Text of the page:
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RavenDB 4.0: Raven Query Language

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RavenDB 4.0: Raven Query Language

RavenDB 4.0 has just introduced its new query language! Curious as to what it looks like and how to use it? Then come check out this post!

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The last big feature for RavenDB 4.0 has landed, and it is a big one. You can see the details on the PR that implemented this feature below, but you probably care a lot more about what it is.

RavenDB uses Lucene as the underlying index technology, and until now, we simply exposed (slightly modified) Lucene syntax to our clients. That was easy to do and quite effective, but it also meant that we were limited to somewhat arcane query language and what it could do.

In RavenDB 4.0, we now have a full query language, and you can see how this looks like below:


This will produce the results that you expect, giving you all the companies residing in London in the database.

The rest of the system behaves just the same; this query is going to hit the query optimizer, an index will be created if one does not already exist, etc. It is just that our query language is both much nicer to look at and allows us to work with it in a much more structured manner (and yes, that is a pun).

We also support aggregation:


Which gives:


This is automatically creating a map/reduce index and does all the work for you. We also have support for querying on indexes directly via:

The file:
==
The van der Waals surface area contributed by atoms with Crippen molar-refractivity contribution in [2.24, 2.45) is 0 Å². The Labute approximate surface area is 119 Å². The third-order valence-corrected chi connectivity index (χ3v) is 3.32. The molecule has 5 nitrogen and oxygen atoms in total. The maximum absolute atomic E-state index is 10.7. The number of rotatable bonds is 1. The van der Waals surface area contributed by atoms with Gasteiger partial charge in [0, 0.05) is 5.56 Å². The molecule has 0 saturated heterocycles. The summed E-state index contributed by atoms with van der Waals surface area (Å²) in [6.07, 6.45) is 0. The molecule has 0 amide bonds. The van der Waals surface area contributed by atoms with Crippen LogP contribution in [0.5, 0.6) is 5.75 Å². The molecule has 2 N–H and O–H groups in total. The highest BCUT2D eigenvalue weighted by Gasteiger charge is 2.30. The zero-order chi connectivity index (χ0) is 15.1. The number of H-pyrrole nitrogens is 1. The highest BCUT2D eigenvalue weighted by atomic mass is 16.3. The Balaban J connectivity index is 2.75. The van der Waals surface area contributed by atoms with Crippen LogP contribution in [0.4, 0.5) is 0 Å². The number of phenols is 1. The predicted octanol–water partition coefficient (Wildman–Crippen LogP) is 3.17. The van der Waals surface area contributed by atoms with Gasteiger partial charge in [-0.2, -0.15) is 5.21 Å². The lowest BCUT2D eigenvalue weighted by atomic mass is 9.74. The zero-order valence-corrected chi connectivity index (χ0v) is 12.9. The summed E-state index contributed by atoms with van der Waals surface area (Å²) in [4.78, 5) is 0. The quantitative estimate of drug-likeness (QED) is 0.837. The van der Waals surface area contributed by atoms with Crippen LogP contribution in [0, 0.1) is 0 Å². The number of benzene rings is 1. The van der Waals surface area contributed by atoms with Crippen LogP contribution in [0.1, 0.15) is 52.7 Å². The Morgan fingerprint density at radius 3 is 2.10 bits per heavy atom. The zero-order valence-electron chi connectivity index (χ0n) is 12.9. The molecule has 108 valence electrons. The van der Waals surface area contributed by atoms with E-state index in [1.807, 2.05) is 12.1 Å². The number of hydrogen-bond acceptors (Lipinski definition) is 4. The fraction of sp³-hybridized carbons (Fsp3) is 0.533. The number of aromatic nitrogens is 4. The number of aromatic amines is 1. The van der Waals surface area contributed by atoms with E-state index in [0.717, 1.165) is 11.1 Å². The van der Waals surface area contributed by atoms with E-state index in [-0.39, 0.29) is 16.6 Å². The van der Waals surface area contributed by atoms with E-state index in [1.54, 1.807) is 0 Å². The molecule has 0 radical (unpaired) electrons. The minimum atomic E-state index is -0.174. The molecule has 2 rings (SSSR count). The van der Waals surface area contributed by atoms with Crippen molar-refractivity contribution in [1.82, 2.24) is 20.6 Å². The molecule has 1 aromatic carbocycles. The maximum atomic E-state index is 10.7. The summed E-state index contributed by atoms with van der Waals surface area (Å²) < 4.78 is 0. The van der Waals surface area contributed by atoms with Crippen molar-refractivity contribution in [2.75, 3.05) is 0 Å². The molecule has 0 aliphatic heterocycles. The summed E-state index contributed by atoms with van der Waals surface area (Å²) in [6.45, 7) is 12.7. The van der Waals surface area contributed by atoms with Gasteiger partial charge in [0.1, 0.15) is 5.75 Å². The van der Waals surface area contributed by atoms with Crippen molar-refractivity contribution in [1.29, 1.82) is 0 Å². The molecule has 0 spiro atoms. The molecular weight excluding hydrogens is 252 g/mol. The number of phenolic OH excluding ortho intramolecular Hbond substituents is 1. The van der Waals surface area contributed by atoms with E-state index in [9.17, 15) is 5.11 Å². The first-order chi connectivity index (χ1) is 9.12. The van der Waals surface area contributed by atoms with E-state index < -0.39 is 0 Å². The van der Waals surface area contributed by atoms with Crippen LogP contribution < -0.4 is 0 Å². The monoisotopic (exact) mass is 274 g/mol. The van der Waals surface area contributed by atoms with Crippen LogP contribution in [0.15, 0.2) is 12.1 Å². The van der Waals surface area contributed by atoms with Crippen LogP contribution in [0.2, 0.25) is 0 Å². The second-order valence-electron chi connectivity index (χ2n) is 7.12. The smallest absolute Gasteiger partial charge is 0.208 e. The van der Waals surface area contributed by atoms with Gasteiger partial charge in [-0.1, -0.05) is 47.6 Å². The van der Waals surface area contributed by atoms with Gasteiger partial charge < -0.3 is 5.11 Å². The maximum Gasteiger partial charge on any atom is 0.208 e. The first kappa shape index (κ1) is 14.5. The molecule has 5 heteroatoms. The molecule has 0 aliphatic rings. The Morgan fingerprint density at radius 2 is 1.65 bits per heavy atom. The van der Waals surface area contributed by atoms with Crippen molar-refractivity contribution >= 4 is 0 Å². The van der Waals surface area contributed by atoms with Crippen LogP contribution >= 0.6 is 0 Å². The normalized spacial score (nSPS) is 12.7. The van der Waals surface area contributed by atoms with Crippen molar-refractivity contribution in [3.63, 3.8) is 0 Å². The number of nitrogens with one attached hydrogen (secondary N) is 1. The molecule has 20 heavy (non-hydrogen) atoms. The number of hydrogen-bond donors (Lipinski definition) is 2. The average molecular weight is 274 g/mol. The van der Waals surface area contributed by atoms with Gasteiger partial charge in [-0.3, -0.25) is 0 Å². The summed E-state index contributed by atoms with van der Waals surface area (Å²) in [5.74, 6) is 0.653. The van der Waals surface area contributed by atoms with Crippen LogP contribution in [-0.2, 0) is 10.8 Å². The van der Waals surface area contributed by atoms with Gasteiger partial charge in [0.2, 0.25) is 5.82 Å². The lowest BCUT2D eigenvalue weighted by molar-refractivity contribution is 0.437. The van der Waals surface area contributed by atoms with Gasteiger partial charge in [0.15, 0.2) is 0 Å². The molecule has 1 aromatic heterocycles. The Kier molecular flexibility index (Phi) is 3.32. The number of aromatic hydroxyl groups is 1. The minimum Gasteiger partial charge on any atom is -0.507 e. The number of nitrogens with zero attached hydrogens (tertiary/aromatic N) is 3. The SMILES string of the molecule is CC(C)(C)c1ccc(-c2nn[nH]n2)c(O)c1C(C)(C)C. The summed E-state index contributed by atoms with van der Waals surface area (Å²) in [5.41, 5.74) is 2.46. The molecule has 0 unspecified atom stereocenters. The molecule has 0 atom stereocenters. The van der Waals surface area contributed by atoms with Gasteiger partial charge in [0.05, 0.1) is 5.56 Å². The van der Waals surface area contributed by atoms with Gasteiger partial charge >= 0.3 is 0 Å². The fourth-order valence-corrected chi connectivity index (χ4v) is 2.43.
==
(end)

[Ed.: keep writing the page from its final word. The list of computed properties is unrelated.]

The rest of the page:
If you are familiar with how we used to have to do range queries, you can see how big an improvement this is. This is actually a pretty significant feature because you can define a static index to do whatever you want with the data, and then query on top of that.

You can also do the usual full-text operations directly in the query language:


We decide to go with the method abstraction for most operations because it allows us a lot of freedom in the syntax and gives very readable queries.

Here is an example of us trying a more complex query. In this one, I want to find companies in London, the U.K., or France. But instead of just wanting to find them in that particular order, I want to get them with ranking.


I really want a company in London, so that should sort first, and then U.K.-based companies and finally France companies. You can see the results of the query below. This query also shows how we can do projections in a much nicer way.


The feature just landed in the main branch and we are now working through all of the rough edges, but it is very exciting since it gives you a natural way to query RavenDB without losing any of the power.

I mentioned that this was a big change, right?


And that is just for the C# work; we still have to update the other clients.

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